College life throws extra obstacles at people with diabetes. Recommendations to make the college transition easier while managing your disease.

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Managing Diabetes as a College Student


(AUGUST 2013) For most young adults, college is the first taste of freedom away from parental control. Most students live in a dormitory on campus or an apartment off campus, but either way, mommy and daddy aren't be there to cook, clean or take care of you. Most students consider these four years a gift - not having to abide by the rules that they previously did while living under their parents' roofs. Others suffering from diabetes, however, may feel differently.

Since diabetes is a complicated disease, many young adults have help from their parents to maintain and control their blood sugar levels. The thought may be frightening, but living on your own as a diabetic college student can be much easier if planned well. By making a schedule, you can devote time to exercise, test your blood sugar levels and prepare healthy, well-balanced meals.

Dorm rooms

Looking inside most dormitories, you will find cases of Coke, empty Cheetos bags and leftover cookie crumbs scattered around the room. The eating habits of a college student are different, to say the least. With a limited amount of time throughout the day, most students find it easier to grab a processed snack on their way to the library than to cook a four-course meal in the community kitchen. Although not a healthy lifestyle in the least bit, many young adults are able to eat this way without suffering from diseases such as diabetes due to high metabolism. Diabetics, however, cannot.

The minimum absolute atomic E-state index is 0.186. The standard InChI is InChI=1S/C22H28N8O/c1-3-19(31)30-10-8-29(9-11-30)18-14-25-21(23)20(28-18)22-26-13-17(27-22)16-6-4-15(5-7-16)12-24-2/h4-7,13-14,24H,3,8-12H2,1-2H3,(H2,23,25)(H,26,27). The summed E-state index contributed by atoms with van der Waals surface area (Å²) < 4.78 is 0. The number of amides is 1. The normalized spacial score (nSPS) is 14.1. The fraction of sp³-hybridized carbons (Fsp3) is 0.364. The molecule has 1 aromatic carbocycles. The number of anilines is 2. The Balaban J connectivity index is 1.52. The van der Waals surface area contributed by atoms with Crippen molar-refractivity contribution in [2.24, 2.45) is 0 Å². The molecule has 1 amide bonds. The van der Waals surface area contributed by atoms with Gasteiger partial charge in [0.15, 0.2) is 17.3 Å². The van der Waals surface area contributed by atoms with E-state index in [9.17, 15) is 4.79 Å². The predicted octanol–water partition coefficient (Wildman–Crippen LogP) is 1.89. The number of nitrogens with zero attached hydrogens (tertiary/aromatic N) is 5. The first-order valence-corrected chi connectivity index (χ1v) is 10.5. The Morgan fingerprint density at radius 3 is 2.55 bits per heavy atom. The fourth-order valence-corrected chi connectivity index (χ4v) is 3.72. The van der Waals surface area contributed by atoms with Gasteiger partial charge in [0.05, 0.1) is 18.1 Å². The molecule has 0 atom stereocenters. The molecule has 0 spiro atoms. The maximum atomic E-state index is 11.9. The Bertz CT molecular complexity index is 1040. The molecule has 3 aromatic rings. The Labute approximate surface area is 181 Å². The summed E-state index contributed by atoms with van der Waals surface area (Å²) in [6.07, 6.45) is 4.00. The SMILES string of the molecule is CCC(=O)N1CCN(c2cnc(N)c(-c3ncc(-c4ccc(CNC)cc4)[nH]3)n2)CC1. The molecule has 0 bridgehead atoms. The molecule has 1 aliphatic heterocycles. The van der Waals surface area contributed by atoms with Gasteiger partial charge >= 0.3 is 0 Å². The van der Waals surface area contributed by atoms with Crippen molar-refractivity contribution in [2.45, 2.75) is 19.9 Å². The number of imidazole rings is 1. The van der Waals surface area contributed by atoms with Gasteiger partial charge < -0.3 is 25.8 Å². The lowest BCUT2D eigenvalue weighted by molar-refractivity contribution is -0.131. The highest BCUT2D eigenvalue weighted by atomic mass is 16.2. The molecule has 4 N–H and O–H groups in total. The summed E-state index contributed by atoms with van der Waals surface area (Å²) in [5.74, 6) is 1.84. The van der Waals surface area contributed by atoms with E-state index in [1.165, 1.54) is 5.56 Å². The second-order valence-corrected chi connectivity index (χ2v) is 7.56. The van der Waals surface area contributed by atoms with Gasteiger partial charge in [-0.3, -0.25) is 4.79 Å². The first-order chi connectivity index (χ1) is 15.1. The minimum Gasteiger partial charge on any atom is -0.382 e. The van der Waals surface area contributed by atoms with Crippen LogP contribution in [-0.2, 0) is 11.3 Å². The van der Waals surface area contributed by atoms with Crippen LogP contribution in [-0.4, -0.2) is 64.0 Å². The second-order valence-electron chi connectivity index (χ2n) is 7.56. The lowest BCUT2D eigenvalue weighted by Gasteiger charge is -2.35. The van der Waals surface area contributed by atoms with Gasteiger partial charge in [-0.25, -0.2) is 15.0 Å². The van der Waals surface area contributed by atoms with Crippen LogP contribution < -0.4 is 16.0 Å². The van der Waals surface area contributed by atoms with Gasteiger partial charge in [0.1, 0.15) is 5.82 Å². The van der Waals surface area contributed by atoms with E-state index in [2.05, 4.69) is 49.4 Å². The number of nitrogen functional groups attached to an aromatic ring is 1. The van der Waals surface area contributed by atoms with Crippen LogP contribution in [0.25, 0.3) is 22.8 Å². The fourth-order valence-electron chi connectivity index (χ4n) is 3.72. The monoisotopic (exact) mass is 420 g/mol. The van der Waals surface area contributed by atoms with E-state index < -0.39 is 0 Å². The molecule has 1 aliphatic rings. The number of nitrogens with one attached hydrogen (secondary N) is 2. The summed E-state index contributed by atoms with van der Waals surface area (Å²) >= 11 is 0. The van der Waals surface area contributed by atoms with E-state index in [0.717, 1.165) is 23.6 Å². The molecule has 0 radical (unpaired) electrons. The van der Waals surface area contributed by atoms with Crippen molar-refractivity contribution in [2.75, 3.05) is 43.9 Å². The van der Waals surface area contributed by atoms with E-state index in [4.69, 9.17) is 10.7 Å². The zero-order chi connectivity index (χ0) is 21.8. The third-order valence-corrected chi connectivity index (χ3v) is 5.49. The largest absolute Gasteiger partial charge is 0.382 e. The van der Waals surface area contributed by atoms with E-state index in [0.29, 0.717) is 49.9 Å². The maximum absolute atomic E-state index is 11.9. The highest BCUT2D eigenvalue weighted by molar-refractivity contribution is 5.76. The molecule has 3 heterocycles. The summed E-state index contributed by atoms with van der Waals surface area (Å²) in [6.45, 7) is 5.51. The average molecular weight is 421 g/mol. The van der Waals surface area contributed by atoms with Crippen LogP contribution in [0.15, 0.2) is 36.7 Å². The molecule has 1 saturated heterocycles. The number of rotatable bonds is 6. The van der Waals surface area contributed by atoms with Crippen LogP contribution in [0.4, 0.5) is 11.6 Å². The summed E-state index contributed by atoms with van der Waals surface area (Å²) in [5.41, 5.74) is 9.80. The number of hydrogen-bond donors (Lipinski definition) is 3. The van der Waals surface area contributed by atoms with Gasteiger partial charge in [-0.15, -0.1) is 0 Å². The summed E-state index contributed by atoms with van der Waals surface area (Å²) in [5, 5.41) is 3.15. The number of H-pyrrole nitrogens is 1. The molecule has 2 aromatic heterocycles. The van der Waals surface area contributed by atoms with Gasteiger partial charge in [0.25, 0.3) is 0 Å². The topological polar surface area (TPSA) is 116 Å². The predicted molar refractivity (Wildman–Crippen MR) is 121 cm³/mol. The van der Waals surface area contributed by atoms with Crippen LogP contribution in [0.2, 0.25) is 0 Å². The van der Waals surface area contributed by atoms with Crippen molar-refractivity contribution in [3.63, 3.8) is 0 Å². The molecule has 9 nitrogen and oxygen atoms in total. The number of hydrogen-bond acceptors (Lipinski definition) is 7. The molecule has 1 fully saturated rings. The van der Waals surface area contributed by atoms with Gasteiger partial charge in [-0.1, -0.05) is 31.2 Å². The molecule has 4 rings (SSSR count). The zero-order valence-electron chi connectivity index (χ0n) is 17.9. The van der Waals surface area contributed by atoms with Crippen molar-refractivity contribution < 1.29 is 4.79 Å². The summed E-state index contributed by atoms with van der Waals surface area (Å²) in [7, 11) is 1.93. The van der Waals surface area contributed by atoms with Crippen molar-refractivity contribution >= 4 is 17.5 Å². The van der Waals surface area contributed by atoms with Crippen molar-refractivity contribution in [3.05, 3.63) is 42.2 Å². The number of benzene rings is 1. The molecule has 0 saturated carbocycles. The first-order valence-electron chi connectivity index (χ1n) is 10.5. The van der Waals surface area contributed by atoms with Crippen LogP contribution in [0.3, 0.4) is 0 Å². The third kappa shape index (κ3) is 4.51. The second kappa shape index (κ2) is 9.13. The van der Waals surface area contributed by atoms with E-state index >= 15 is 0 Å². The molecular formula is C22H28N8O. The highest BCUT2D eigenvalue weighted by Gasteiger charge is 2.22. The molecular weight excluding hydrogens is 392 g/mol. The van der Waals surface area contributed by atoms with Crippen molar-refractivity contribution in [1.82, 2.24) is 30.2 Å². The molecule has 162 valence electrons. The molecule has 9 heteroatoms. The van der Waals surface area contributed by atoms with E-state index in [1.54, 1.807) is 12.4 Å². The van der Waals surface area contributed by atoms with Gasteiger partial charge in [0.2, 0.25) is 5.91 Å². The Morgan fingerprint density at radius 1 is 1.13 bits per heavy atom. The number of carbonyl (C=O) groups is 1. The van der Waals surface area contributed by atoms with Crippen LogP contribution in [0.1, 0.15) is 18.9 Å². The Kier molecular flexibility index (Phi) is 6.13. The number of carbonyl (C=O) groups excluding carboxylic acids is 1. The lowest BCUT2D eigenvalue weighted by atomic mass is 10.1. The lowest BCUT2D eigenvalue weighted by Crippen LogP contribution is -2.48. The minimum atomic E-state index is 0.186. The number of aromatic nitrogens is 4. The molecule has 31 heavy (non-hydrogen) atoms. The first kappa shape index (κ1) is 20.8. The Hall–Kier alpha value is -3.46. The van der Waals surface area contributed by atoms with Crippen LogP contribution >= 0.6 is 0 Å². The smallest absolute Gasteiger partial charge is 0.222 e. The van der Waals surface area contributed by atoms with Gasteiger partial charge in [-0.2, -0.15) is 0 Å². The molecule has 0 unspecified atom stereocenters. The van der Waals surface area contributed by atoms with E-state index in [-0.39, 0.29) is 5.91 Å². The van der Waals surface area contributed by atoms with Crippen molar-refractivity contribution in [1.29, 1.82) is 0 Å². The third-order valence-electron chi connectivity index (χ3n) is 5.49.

By organizing your prescriptions and food items in your dorm or apartment, maintaining a healthy lifestyle will come much more naturally. Make sure to clearly identify and label an emergency contact list where your roommate can see, stock up on essential prescriptions and medications and have a designated spot to store all diabetic supplies. If you're living in a dormitory, make sure to invest in a mini-fridge. This will allow you to have a small variety of healthy food options when the dining hall doesn't seem so diabetic-friendly. You’ll also be able to store your insulin and hypoglycemia treatments inside.

The dining hall

The dining hall is another obstacle that many diabetics in college face. Although it may seem like an upward battle, the dining hall doesn't always have to win. Sure, some of the options are greasy, high in fat and calories, and loaded with sugar, but there are options that are not. For a light dinner, try opting for a healthy salad full of grilled chicken for protein, vegetables a low-fat vinaigrette based dressing.

Steer clear of greasy pizza and hamburgers, and avoid the dessert table all together. To help satisfy sweet cravings, buy sugar-free Jello packs to store in your room. This will help you get past any cravings that may surface and allow you to feel like you're enjoying a sugary dessert without raising your glucose levels.

Your roommate

Since you will typically share the same living space and sometimes even bedroom with your roommate for a full year, it's important that they know what to do in case of an emergency. Teach them the process of how to administer a shot and check your blood sugar levels. Teach your roommate about diabetes, and make sure that they are aware of your diet restrictions. Wearing medical identification bracelets also helps so people everywhere know what to do in the event of a medical emergency.

Most importantly, don't let your disease define you. Just because you have diabetes doesn't mean that you can't enjoy your college years. By educating yourself on healthy foods and lifestyles, you will navigate through these four years much more efficiently. Preparing in advanced, planning and making schedules will make the process much easier. Not only this, but educate your friends about your disease. Let them know the ins and outs of your diabetic lifestyle so that they can be supportive and accommodating.